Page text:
What Is a Litigator?

Definition & Examples of a Litigator

Litigators vs. Trial Lawyers Presentation of Duties

The Balance 2019

Litigators are attorneys who specialize in litigation, or taking legal action against people and organizations. They often manage the process from start to finish.

Learn more about what a litigator does.

What Is a Litigator?

These types of lawyers are involved in every stage of the litigation process, which includes investigation, discovery, pleadings, pre-trial work, settlement, trial representation, and, if necessary, appeal.

A litigant is the client a lawyer represents, and a litigator has an ethical and legal obligation to advocate for them to the best of their ability.

How a Litigator Works

The litigation process is long and complex, and exactly how involved a litigator is in each step of the process depends on where they work. Sole proprietors or litigators in small firms may be highly involved in each step of litigation. Those at larger firms may be involved at varying levels throughout the process depending on seniority.


Litigation usually begins with a full investigation to gather all of the details that may ultimately affect the outcome of a case. The investigation aspect of a case often requires enlisting the help of other professionals, such as accountants or private investigators, and it may involve identifying and interviewing witnesses who possess important knowledge or information. The idea is to provide supporting evidence for the client's case.


A litigator must then file a pleading with the court that explains their client's side of the legal issue at hand. Both parties must file pleadings in a lawsuit. If the litigator's client is the one initiating the legal action, then they must file a complaint that's delivered to the defendant. If the litigator's client is the defendant, then they must file an answer to the complaint.


An investigation continues in the form of discovery—an exchange of pertinent information between the parties of the case—after a legal action is initiated. During this time, litigators may perform depositions, where they interview the opposing counsel and obtain witnesses. They may also file motions asking the court to make decisions on matters relating to the case before the trial begins.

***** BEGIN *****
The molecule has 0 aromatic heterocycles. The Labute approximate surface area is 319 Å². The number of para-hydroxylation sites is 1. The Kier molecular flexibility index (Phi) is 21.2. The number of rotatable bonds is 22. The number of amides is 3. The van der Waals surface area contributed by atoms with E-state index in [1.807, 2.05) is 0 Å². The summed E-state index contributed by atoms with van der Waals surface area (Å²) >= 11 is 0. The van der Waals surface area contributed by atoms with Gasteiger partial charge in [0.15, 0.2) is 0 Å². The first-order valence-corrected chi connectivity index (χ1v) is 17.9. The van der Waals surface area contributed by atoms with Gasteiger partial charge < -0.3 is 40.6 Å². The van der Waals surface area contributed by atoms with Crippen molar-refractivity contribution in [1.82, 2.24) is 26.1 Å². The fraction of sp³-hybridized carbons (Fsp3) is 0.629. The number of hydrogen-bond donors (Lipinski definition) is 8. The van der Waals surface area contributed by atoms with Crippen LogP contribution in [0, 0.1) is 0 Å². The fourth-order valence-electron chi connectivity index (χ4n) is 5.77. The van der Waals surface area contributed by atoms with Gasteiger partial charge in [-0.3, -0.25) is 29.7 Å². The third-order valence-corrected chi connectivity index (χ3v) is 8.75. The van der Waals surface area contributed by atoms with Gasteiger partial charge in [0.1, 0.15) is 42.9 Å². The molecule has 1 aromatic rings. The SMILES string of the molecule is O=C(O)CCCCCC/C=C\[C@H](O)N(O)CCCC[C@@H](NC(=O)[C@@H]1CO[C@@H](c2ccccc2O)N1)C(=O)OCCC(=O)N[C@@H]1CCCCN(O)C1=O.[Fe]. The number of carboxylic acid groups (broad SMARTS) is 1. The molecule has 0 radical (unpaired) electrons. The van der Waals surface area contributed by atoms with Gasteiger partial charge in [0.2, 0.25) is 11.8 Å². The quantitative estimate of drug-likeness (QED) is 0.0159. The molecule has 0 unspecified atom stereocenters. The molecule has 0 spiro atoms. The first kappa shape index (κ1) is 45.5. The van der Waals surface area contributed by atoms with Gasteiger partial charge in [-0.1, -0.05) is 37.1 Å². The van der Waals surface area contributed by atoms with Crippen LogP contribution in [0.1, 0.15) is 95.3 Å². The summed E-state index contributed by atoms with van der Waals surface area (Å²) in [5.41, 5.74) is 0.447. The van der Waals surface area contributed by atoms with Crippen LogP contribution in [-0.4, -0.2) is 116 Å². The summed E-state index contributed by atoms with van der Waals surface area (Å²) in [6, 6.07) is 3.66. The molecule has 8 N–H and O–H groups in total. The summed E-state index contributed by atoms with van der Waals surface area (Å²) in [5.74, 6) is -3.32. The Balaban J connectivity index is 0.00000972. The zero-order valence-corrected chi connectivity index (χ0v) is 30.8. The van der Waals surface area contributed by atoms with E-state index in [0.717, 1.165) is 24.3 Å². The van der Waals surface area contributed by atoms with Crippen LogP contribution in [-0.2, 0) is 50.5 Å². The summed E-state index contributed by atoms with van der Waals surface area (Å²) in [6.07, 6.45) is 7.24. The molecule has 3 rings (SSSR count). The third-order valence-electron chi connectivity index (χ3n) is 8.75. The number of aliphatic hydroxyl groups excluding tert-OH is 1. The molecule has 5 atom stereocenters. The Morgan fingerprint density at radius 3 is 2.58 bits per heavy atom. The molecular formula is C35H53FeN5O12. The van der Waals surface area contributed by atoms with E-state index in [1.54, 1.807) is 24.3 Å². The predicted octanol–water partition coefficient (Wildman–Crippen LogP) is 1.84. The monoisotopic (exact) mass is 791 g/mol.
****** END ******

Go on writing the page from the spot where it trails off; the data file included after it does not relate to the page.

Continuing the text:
A litigator then typically handles all necessary conferences, hearings, and meetings with the opposition's legal team before the trial begins.


During the pre-trial period, the attorneys involved may negotiate a settlement in lieu of going to trial. The litigator would participate in this negotiation.


If the litigators don't reach a settlement agreement during the pre-trial phase, then the case goes to trial. The litigator represents the client during a trial by helping to choose a jury, making opening and closing statements and arguments, questioning witnesses, and introducing evidence.


If the litigator's client is unhappy with the outcome of the trial, then they may file an appeal. They must present the court with evidence of the reason for appeal, such as a legal error that occurred during the trial.

Litigators vs. Trial Lawyers


Trial Lawyers
Involved in the entire litigation process from start to finish

Mainly involved in the trial portion of litigation and not the rest of the process

Usually spend more time working outside of the courtroom on a case than inside Usually spend a good portion of a case inside the courtroom
Can also be trial lawyers Can also be litigators

Both litigators and trial lawyers may represent clients in court. A litigator may be a trial lawyer, and a trial lawyer may be a litigator. An attorney doesn't necessarily have to be both, but many are.​

Litigators are usually involved with cases from start to finish, through all phases of the litigation process, as described above. They often oversee the entire process.

Trial lawyers excel in the courtroom. They may spend the majority of their time representing clients in courts but don't necessarily deal with all of the other aspects of the litigation process.

In some larger firms, the trial lawyer role may be largely reserved for court appearances while someone else, typically a first-year associate or paralegal, handles the less exciting duties of case preparation. Attorneys who go into private practice and work as sole practitioners are by necessity both litigators and trial attorneys.

Key Takeaways

  • Litigators are attorneys who specialize in litigation, or taking legal action against people and organizations.
  • They're involved in all phases of the litigation process from beginning to end.
  • Their level of involvement in each phase depends on where they work.
  • Litigators may be trial lawyers, but their scope of work is usually greater than that of a typical trial lawyer.